A mask covers my mouth and nose, Long white sleeve protectors keep the sleeves of my robe out of the water.
Over the past three days I’ve worked twelve hour shifts. I scrub at the sheets and curse the lack of mechanisation in the order. I've never actually seen a washing machine but I remember Bessie talking about one. As I scour the linen with soap, I work out plans to design one. We could maybe harness wave power for electricity. The stench in the sluice is almost unbearable even with the mask on it. I’m starting to get used to the smell. My hands are red, sore and cracked. The pain is becoming a hum to my life rather than the agony it was yesterday. I promised father’s people I would work and fight for them. Each day bring more boats with horror stories of what is happening on the island under my sister's regime.
“Angus.” Matt comes in. “We need help there’s been three more deaths. Need to get them down to the mortuary before the next boat load arrives."
“Shit.” I dry my hands off and follow him out, and back to the ward. Since the refugees have arrived, death has become a regular feature of my life. Dead bodies are not something I'm used to but I've learned to accept them and I now touch them without fear.
Cough. Cough. Cough. The cacophony of hacking coughs is constant and the smell is like the one in the alley with Ursula but in high definition.
We stop by one of the beds. Infirmier Kim is covering the face of a healthy, strong young man. He is about my age, maybe a little older. “That’s the worst of this disease it seems to be hitting the young, fit and healthy harder than the others. The elderly are recovering better.” He looks up and down the ward. “It has me wondering if its something we’ve seen before. Although, I’ve never seen anything like it. I wonder if the older members have been exposed. Novice, they’ll all talk to you because they see you ask king.”
“I’m not king.”
He holds up his hand. “Novice, unless you want to see more of this...” he indicates the body “…well you’ll be whatever these people need you to be.” The usually kindly Infirmier adopts a stern tone. “I don’t want this to continue. I want you to take a pen and paper, take notes and find out about illnesses the older members had as children and how old they are.”
“Sir.” The last thing I want is to alienate either Infirmier Kim or Shun. They make my life here bearable. “May I remove my mask? They are bound to speak more freely if I do?”
“No, young man. We need you alive. Now...” He nods. “And in exchange I’ll help Matt clean and take the bodies downstairs. Do we have a deal?”
"Sir.” It doesn't feel like I have a choice.
I go to the desk at the end of the ward and get the pen and paper. Every bed has an occupant. A woman sitting up in bed looks more able to speak than the others, so I approach her and stand at the foot of her bed. She doesn’t have the most welcoming expression on her face. “Well if it isn’t our very own Royal Oaf. Comes to something when an entire country is relying on a brat with an attitude.”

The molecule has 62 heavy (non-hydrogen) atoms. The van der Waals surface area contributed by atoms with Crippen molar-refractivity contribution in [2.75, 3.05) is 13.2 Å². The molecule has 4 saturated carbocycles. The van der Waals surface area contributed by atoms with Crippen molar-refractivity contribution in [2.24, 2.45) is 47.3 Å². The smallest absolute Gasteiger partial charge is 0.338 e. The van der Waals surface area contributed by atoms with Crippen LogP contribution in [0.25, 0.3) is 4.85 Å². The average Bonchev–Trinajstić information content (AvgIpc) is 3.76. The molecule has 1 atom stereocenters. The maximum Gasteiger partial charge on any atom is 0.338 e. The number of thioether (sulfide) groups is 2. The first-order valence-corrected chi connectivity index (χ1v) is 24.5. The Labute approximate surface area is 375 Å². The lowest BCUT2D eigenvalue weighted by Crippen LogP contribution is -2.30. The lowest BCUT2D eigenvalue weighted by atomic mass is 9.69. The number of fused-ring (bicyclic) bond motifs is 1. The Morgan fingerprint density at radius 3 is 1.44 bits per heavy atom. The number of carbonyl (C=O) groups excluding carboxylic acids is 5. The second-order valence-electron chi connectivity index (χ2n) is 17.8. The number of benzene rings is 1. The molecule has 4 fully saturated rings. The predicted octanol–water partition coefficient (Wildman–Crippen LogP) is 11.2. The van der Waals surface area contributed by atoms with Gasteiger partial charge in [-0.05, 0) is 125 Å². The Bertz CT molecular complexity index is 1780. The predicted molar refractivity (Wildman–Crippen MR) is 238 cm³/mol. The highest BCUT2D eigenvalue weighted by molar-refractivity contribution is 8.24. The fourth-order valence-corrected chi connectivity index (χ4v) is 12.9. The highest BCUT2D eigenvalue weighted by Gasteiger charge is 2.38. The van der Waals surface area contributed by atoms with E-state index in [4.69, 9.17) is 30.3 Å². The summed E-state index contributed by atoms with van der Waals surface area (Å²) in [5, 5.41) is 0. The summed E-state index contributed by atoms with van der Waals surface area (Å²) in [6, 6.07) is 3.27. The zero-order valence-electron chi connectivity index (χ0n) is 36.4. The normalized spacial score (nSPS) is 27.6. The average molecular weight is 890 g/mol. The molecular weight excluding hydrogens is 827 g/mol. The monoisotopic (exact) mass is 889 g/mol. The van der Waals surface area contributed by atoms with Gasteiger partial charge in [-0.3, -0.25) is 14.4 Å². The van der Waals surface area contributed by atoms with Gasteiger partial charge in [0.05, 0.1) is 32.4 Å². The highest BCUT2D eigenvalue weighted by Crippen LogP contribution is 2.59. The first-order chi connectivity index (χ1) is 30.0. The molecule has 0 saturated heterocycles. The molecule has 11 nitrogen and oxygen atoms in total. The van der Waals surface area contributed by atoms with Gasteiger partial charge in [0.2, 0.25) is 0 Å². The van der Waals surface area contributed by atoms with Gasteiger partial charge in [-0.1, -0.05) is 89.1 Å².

“Ma’am, I’m sorry everyone is stuck with me.” My face is crumbling without my permission. The months spent here only crying in bed at night are taking their toll and I squeeze my eyes until they stop stinging. “I don’t want my dad and brother to be dead either.” I straighten my back and smile at her. Dad would want me to do my duty and I’m going to do what he would want. “Infirmier Kim wants me to talk to you about your childhood. Any illness you might have.” I sit down in the chair next to her. “May I have your name?”
“Millicent Bowchamps.” She smiles a little. “Silly name I know. At school they called me Silly Milly.”
I touch her very still and clammy hand. “If anyone knows how a nickname can hurt, it’s me. Where are you from?”
“A place called Noah’s Landing. It’s a pretty town except for the harbour.” She yanks her face around like one of the gargoyles on the old buildings in Seatown. “It’s where they bring in the kelp and it’s all industrialised. Stank nearly as bad as this place.”
I write down the information as I don’t really know what will be useful. “Infirmier wants to know if you had any major illnesses as a child?”
“Oh goodness no. I was as fit as a fiddle. All that air, seafood and we swam in the sea almost every day not matter what the weather I had a couple of colds but nothing serious. Not even the kelp pox.”
“Did anyone else have the kelp pox?”
“Some kids did. They were off school with it.” She stared into the ether as she tried to recall the information she needed. “I was about eight so it was about sixty years ago. I can’t remember exactly when, I’m sorry.”
“Is everyone here from Noah’s Landing?”
She shrugs a little. “I’ve no idea. In later years people have been moving and building lots of houses. We don’t all know each other these days.”
"Is there anyone else here from Noah's Landing?"
"That nasty old octopus over there." She whispers. "He's one of those men who can't keep his hands to himself."
The man she points at is comatose and unable to supply me with answers. I chew the inside my mouth and think. "Can you remember if he ever had kelp pox?"
"Oh yes. His mother held a kelp pox party so we could all go and catch it, My mother said that was ridiculous and kept me away. She said nobody should make their child seriously ill."
"Why would anyone..."
"It was believed that if a child had it young they wouldn't get really sick with it later." She shrugs. "No idea if that's true or not."
Updated Thursday - I've changed the days round to fit a change in lifestyle since the start of a new school year. Even though we don't do school it still affects us.